For God’s worldly performance, God deserves an ‘F’

Someone asked me recently, “Pastor, what is a successful church?” By church, I suppose he meant congregation. Great question! Let’s take out our metrics and tools and get to work.

But, before we do, consider this: At its absolute zenith, in its simplest form, Christianity is the story of a God who died one day in order to redeem his people. On that day, participants were distraught, hiding or whipped into a frenzy. Doesn’t seem very successful to me. Don’t you think God deserves an ‘F?’ I say we all give God a big fat ‘F!’

Time to measure Trinity Lutheran Church, Manhattan Beach, or any congregation, for that matter. For starters, we still preach Christ crucified. We still believe that Jesus rose from the dead and will come again. We still believe that until he comes again, we are Christ’s body, continuing the work that he started (cf. Lk 4:18-19). Any current hiding, angst, and frenzy, therefore, is predictable because that’s what people do when God is up to big things.

One of the songs Trinity’s 11 o’clock worship band plays is entitled “There’s Something Happening Here,” a reference to Jesus being present in our lives, delivering his kingdom. Big, Gospel things are happening here at Trinity, Manhattan Beach.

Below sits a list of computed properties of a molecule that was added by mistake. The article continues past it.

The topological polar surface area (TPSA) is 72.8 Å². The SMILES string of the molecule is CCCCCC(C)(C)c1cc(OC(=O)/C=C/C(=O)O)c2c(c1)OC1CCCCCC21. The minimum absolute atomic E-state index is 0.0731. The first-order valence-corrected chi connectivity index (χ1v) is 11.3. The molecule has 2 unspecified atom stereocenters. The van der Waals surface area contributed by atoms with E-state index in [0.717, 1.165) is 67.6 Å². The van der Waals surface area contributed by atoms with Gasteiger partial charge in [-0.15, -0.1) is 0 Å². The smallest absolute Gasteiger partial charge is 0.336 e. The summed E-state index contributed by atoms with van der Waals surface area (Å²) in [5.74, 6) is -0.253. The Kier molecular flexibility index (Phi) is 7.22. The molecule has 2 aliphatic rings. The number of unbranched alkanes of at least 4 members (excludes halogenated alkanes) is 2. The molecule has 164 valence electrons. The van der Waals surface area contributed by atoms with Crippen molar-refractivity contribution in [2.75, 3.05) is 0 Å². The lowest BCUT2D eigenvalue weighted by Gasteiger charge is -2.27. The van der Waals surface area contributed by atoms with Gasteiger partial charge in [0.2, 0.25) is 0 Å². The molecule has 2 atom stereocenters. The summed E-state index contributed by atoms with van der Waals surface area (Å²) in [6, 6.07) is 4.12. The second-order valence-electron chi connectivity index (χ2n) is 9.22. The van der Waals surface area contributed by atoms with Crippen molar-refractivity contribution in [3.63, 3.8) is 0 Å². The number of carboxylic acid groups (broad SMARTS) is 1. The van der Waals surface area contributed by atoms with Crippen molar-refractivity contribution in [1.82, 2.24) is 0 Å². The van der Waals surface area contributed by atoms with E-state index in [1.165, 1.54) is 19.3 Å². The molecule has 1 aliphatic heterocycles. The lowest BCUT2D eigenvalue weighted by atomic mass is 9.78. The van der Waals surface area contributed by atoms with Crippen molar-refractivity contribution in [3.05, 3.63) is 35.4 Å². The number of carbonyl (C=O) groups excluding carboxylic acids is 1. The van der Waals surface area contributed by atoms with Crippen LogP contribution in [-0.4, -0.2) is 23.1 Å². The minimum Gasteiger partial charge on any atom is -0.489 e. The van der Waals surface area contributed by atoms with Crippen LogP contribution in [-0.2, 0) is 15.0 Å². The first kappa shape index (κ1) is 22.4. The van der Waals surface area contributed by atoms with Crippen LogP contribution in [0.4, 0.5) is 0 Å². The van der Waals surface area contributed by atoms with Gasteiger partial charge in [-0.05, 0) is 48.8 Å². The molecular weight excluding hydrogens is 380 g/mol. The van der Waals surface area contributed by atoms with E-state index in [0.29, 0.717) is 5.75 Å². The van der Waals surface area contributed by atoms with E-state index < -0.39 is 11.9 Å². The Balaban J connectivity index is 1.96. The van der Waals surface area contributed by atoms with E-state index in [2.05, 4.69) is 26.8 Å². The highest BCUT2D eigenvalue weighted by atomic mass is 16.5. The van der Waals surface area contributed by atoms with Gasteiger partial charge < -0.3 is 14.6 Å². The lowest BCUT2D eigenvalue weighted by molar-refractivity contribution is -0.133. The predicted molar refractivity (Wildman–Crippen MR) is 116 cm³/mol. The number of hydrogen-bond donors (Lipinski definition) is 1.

By the way, ‘F’ is for FOLLOW.

 Pastor Luther

 

  

 

 

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One response

  1. During his sermon last Sunday (2/16/14), Pr. Luther referred to those passages in the Bible that speak of chaff being separated from wheat on the threshing floor. Traditionally the wheat refers to good people and chaff to the evil ones who will be separated out at Judgment Day and thrown into the fiery furnace of hell.

    This traditional interpretation has always sent a small shiver through me whenever I read or hear it. It brings up images of preachers hollering about “hellfire and damnation” to a cowering congregation.

    Pastor offered us a different and meaningful way of looking at these passages by teaching that each of us is BOTH grain AND chaff. I take this to mean that as we become familiar with our own greed, gluttony, envy, etc., our chaff is shaken from us and thrown to burn in a transformative crucible, making it possible for us to come closer to God.

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